I said I have never run beyond maybe 7, 8 kilometers ever, and how am I going to win the race, I don’t even know how to run that distance. She said, “Just go for it.” So on her insistence, I took part in the race, and I did come third, I did get a podium. And let me tell you, getting a podium is a great high.

Cherie: It was a great high and also a great surprise because, when Anjali says she started running in November 2015, she doesn’t mean she started running to prepare for this half marathon, she means she started running at this half marathon.

Anjali: I was clueless as to what is going to happen, and what happens and what I’m going to do. I knew nothing about pacing, I didn’t have gels, I was wearing my daughter’s golfing T-shirt, collared T-shirt because I didn’t even know that you wear different kind of clothes when you run, special dryfit clothes. I was wearing her leggings and I was clueless. I was out there just to enjoy the race. And that’s what I did. And I think because I had no pressure, and I knew nothing about racing, that I could really run with my heart and enjoy it.

Cherie: In addition to placing well, Anjali learned that she really enjoyed running the longer distance, and she decided she wanted to take running more seriously, to see how fast she could get. So she set out to learn about running and training, but it wasn’t easy.

Anjali: All my support was the internet. I started reading up about running; I bought a few books. Because running is a fairly new sport in my country, and we don’t have coaches in Kolkata where I live. We do have many running clubs, but we don’t have any proper running coaches or anyone who is an authority on running, who has experience with ultras or marathons and one can get guidance from. So I had no one to turn to, no one to ask anything. It was all the net and the books I could read. That’s it.

Cherie: During this time of discovery, Anjali soon experienced something all runners are familiar with: she got injured. But rather than become discouraged, in this downtime, she became inspired to make her running dreams even more ambitious, and this inspiration came from an unlikely place, it was from a member of an online women’s forum that didn’t have any particular link to running at all.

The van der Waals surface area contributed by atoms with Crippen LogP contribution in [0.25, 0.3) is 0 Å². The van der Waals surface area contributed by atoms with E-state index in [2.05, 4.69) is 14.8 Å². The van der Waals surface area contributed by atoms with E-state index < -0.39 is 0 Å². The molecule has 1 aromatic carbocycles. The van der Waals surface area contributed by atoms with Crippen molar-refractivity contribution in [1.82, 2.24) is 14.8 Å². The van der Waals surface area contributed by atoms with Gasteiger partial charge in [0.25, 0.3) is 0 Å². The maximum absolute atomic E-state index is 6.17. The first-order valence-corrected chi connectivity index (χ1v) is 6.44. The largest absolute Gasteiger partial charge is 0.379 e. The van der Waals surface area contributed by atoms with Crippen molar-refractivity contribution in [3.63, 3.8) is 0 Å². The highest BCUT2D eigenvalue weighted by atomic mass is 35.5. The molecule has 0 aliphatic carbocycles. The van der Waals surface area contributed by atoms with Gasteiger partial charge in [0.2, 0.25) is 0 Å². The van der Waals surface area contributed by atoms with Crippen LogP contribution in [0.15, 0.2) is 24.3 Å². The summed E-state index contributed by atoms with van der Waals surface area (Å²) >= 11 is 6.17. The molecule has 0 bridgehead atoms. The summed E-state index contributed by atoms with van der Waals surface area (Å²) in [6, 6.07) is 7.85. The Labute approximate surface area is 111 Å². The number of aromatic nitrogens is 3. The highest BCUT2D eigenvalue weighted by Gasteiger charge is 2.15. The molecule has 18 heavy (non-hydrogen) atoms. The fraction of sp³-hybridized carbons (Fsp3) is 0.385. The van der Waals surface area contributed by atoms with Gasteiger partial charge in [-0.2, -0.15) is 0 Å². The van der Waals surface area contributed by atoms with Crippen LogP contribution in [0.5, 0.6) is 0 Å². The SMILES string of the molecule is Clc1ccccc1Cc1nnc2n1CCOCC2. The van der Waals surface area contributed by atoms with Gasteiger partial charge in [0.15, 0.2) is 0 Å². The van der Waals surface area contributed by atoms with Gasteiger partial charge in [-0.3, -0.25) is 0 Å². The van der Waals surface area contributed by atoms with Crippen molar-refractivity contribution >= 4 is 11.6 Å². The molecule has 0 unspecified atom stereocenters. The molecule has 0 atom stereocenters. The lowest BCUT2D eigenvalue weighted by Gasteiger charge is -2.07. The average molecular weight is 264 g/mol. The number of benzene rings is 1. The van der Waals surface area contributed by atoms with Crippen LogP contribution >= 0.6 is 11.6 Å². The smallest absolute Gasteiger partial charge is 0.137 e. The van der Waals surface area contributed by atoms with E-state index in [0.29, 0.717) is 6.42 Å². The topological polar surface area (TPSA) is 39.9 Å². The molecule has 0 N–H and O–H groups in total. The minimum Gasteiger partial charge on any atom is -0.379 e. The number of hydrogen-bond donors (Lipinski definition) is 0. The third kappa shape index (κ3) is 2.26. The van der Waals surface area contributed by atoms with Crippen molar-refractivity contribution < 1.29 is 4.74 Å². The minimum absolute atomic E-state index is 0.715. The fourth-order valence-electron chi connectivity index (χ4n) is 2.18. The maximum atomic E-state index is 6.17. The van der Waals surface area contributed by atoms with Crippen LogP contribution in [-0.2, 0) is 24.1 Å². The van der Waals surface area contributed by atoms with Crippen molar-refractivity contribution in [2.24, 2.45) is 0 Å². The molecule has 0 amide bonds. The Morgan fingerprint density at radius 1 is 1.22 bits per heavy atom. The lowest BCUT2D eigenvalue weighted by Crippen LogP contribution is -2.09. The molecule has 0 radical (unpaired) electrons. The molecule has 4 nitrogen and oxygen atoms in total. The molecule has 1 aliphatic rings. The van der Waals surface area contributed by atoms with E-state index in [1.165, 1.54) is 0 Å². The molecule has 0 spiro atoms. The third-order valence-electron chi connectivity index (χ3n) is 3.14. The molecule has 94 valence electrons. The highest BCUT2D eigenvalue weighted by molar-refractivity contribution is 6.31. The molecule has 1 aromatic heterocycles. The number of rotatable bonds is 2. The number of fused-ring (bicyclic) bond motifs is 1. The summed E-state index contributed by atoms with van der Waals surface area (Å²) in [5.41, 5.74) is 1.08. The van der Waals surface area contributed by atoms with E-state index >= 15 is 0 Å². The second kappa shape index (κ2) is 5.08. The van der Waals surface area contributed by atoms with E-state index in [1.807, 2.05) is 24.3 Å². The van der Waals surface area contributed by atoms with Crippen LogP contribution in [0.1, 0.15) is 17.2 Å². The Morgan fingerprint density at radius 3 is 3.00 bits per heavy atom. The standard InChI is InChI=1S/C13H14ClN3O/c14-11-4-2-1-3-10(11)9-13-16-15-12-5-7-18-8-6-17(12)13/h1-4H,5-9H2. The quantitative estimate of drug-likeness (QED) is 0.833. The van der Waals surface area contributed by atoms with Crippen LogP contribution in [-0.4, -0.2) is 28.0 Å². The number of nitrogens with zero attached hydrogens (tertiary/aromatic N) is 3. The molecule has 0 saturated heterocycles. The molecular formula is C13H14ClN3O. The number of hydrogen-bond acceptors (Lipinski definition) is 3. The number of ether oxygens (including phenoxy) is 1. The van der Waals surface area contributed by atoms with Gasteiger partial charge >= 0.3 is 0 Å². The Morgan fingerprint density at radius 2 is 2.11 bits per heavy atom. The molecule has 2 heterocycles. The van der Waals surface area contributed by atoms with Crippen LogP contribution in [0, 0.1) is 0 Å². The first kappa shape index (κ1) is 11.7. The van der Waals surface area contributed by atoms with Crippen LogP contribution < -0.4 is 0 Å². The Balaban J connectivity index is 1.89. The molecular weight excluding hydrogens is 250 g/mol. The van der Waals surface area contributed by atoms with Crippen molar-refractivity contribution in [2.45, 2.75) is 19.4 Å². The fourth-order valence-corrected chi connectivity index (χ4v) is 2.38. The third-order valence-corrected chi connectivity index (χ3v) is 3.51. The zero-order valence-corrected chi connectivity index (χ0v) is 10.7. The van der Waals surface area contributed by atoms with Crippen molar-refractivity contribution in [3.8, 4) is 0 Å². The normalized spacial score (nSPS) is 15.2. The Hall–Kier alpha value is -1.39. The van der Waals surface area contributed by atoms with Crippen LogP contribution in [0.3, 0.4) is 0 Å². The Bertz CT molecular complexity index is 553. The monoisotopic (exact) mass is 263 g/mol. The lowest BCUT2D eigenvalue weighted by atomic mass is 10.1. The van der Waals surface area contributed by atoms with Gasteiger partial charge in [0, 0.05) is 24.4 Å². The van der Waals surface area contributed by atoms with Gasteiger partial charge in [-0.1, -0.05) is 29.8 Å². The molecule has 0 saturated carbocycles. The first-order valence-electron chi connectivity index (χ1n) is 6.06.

Anjali: One of the ladies out there, her name is Manju Pachisia, she had attended a lecture given by Amit Sheth, in his book, Dare to Run.

Dare to Run is a book which talks about various races including the Comrades. And because she knew I was very passionate about running, and since I couldn’t run because I was down with this injury, she presented me this book and said it’s going to uplift you, you read it. And I think it was just something supernatural because I barely knew her; she was just another person in the forum. But when I did get the book and I read it, I was taken to another world because I never knew that races like this existed. And that is when I made up my mind that I have to run this race some day. I had not even run a marathon then, but I knew I would run the Comrades. I wanted to run marathon and then the Comrades

Cherie: Now, to run Comrades you actually have to run a marathon, sometime between the fall and spring before the race; and the Comrades usually takes place in June. When Anjali was qualifying, you had to run that marathon in under 5 hours; that time has now dropped to 4 hours, 50 mins.

For experienced distance runners, this isn’t a particularly difficult marathon time goal, but for those new to the sport, this hurdle alone can be a challenge.
And still, as wildly optimistic as it might have seemed to set her sights on running 90 kilometers before she’d even completed the marathon, Anjali was totally fixed on her Comrades goal.

Anjali: When I registered for the Comrades everybody around me, a lot of runners, told me that you’ll never do it because ultra marathons are not popular in Kolkata; well, back then they weren’t, and I had never run that distance, and since Kolkata is flat, it was a very big challenge for me to train for the Comrades because I don’t have access to hills. So, all the people around me told me that you’ll never make it, you’ll never be able to run this race.

Cherie: And what about closer to home? How did her family react?

Anjali: My husband was very supportive because I made him read the book, but when I told my parents about it, my father was very upset, extremely upset. He thought I’d gone mad. He thought I would die because he’d never heard of someone running 89 kilometers; the distance scared him a lot. But I was so passionate about running and I was so insistent, and I was working so hard that my entire family changed their opinion and views and became extremely supportive towards my running and supported me in my training.

Cherie: Anjali’s ran her qualifying marathon in 3:32, an excellent performance even for much more seasoned runners and of course well within the Comrades qualifying standards.